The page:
Jonathan Dickens (University of East Anglia), Jill Berrick (UC Berkely), Tarja Pösö (University of Tampere) and Marit Skivenes (University of Bergen) (2016)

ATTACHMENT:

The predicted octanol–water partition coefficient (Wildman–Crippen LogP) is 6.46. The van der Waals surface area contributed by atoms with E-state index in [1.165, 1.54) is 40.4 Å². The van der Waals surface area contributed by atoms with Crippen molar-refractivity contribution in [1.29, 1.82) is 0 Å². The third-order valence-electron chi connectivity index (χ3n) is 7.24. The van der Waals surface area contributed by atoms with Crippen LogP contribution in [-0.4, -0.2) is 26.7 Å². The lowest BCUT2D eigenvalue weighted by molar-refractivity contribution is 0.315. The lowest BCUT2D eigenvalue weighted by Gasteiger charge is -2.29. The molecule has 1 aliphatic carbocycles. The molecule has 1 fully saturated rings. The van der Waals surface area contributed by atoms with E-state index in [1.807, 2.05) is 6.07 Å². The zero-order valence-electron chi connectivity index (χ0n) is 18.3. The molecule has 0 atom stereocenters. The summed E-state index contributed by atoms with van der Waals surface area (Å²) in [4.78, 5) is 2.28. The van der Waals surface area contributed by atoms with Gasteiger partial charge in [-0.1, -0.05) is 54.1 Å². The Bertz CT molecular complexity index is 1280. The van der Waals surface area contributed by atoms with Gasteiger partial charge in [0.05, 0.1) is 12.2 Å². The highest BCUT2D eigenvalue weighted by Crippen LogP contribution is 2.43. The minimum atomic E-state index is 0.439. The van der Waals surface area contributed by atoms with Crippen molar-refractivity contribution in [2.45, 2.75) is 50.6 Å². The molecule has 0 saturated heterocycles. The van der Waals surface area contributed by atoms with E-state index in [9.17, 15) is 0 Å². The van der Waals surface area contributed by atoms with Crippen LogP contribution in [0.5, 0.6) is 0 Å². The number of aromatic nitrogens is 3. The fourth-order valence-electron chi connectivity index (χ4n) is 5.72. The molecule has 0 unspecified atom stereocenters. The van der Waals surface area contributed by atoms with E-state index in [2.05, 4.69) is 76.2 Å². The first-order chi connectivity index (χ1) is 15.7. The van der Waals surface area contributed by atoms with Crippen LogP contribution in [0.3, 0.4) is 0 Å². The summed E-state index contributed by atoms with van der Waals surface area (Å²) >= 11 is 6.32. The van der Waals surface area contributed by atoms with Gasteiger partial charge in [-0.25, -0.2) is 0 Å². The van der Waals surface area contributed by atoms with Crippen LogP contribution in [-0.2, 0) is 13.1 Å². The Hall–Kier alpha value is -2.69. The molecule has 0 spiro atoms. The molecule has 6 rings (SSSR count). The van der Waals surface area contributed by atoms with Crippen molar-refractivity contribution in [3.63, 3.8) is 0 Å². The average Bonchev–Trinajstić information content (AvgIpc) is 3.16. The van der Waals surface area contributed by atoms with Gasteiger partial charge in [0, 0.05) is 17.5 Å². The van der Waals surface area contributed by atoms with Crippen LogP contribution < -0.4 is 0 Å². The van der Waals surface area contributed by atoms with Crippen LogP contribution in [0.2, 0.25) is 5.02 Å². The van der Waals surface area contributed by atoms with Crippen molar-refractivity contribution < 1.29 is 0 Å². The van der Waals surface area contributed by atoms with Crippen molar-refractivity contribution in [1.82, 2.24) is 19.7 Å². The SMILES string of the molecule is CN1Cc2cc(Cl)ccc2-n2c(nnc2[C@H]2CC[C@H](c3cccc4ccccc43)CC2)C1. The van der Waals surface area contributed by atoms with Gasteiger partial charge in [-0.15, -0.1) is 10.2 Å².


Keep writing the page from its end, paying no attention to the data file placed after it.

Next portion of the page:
This paper draws on an international comparative study of social work decision making in cases that are on the edge of care order proceedings, involving child protection workers from Finland, Norway, England and the USA (California). It focuses on workers’ responses in an online questionnaire to questions about the use of independent experts to inform their decisions about whether or not to take a case to court. All the countries try to avoid taking cases to court if possible, but the ways they do this vary considerably. The findings show the different meanings and implications that the request for an independent assessment has in the different systems. Workers’ views reflect the roles and tasks that independent experts have in the different countries; and these in turn reflect their distinctive child protection systems and wider child welfare approaches. The paper offers a starting point for reflection about one’s own system, and suggests that the well-known distinction between family support and child protection models should not be seen as a simple binary categorization, but rather as a complex, contingent and contested continuum.
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